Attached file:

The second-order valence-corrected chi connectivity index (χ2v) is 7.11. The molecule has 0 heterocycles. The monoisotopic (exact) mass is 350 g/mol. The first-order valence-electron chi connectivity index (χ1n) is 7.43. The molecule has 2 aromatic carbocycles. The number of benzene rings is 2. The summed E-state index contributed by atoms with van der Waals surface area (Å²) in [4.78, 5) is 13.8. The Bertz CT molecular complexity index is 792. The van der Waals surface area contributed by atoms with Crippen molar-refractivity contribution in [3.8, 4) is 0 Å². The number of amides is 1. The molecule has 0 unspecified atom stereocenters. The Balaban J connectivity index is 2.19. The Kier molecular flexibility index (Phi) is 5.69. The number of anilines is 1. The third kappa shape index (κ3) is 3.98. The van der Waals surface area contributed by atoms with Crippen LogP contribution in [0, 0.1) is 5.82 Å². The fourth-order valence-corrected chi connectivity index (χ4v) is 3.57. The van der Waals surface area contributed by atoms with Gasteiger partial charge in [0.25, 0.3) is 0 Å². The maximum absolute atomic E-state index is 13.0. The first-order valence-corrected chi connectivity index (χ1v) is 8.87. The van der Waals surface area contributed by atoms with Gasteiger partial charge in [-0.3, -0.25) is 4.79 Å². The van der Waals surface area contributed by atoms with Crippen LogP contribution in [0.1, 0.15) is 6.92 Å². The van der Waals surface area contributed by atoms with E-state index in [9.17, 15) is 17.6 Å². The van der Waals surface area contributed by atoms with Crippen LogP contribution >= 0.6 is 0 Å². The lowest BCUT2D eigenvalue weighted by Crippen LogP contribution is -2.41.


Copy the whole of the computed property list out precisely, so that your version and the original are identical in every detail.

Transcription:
The second-order valence-corrected chi connectivity index (χ2v) is 7.11. The molecule has 0 heterocycles. The monoisotopic (exact) mass is 350 g/mol. The first-order valence-electron chi connectivity index (χ1n) is 7.43. The molecule has 2 aromatic carbocycles. The number of benzene rings is 2. The summed E-state index contributed by atoms with van der Waals surface area (Å²) in [4.78, 5) is 13.8. The Bertz CT molecular complexity index is 792. The van der Waals surface area contributed by atoms with Crippen molar-refractivity contribution in [3.8, 4) is 0 Å². The number of amides is 1. The molecule has 0 unspecified atom stereocenters. The Balaban J connectivity index is 2.19. The Kier molecular flexibility index (Phi) is 5.69. The number of anilines is 1. The third kappa shape index (κ3) is 3.98. The van der Waals surface area contributed by atoms with Crippen LogP contribution in [0, 0.1) is 5.82 Å². The fourth-order valence-corrected chi connectivity index (χ4v) is 3.57. The van der Waals surface area contributed by atoms with Gasteiger partial charge in [0.25, 0.3) is 0 Å². The maximum absolute atomic E-state index is 13.0. The first-order valence-corrected chi connectivity index (χ1v) is 8.87. The van der Waals surface area contributed by atoms with Gasteiger partial charge in [-0.3, -0.25) is 4.79 Å². The van der Waals surface area contributed by atoms with Crippen LogP contribution in [0.1, 0.15) is 6.92 Å². The van der Waals surface area contributed by atoms with E-state index in [9.17, 15) is 17.6 Å². The van der Waals surface area contributed by atoms with Crippen LogP contribution >= 0.6 is 0 Å². The lowest BCUT2D eigenvalue weighted by Crippen LogP contribution is -2.41.